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Consider the following operation on strings: pick a (not necessarily contiguous) subsequence, remove it and then append all the characters in the same order at the end. This operation preserves the length of the string.

For example starting with $S=abc$ this operation can get you all the permutations of $a, b, c$ except $cba$ (which you can get in two operations $abc\to bca\to cba$).

  • Given two strings $S$ and $T$ can you decide in quadratic time if you can get $T$ by applying this operation once to $S$?
  • Given two strings $S$ and $T$ can you decide in polynomial time if you can get $T$ by applying this operation to $S$ and then applying it once more to the result?

For both problems the alphabet is held constant.

There is a algorithm in cubic time for the first one (for each suffix of $T$ that is also a subsequence of $S$ check if $S$ is an interleaving of that suffix and the corresponding prefix).

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    $\begingroup$ What is the source of the problem? $\endgroup$ – orlp Jun 6 at 18:58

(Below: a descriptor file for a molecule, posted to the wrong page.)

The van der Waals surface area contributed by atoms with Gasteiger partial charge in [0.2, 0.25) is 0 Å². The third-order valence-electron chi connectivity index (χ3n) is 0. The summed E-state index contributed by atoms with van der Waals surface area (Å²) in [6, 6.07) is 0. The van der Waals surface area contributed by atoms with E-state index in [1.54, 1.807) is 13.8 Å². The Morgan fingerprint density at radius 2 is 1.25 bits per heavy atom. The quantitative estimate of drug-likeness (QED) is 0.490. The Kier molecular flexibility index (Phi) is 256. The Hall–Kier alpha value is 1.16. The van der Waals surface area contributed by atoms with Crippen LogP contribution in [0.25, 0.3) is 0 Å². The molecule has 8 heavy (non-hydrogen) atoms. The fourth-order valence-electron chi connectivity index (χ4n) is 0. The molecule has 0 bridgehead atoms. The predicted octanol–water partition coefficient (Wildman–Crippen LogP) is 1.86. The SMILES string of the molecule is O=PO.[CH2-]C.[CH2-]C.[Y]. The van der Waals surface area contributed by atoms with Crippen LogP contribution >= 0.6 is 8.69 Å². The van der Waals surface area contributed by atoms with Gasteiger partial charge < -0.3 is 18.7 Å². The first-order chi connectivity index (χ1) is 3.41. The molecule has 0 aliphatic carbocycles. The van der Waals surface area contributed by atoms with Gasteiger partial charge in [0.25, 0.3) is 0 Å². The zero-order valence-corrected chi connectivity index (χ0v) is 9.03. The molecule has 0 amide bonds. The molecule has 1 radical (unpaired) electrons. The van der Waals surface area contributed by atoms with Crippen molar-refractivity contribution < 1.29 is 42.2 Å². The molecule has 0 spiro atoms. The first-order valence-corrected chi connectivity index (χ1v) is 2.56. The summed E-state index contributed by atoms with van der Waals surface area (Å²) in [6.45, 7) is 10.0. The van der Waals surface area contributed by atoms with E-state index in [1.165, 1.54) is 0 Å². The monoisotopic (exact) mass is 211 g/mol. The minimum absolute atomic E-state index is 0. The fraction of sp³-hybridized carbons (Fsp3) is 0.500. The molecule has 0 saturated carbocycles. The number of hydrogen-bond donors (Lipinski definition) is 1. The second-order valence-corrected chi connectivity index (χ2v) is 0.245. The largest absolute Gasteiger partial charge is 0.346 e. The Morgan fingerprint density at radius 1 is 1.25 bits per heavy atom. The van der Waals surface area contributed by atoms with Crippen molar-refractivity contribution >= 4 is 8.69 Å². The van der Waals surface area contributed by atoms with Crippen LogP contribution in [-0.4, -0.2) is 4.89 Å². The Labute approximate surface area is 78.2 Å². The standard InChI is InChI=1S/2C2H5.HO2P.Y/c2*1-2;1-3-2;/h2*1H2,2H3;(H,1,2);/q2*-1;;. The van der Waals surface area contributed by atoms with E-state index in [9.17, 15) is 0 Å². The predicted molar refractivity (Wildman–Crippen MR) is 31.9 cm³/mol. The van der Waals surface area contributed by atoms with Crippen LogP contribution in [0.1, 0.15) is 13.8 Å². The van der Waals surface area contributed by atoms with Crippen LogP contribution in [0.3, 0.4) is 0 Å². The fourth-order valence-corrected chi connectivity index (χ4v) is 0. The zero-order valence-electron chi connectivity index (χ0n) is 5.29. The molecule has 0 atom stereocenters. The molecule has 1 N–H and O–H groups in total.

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    $\begingroup$ @orlp my imagination (but maybe somebody has come up with it before I cannot be sure) $\endgroup$ – zol Jun 6 at 19:01
  • $\begingroup$ Please ask only one question per post. If you have two questions, you can post them separately as two separate posts. This helps keep the site organized and makes it more likely you'll get answers to both questions. $\endgroup$ – D.W. Jun 6 at 19:59
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    $\begingroup$ If $S$ and $T$ are permutations of letters (so no letter occurs more than once), the first problem can be solved in linear time: Renumber all the letters so that they appear in increasing order in $T$; the answer is "yes" iff $S$ consists of an interleaving of 2 increasing sequences, in each of which the $i$-th letter is 1 more than the $(i-1)$-th. (But generalising this to arbitrary strings in the obvious way multiplies the running time by $k!$ for each letter that appears $k$ times.) $\endgroup$ – j_random_hacker Jun 8 at 0:13

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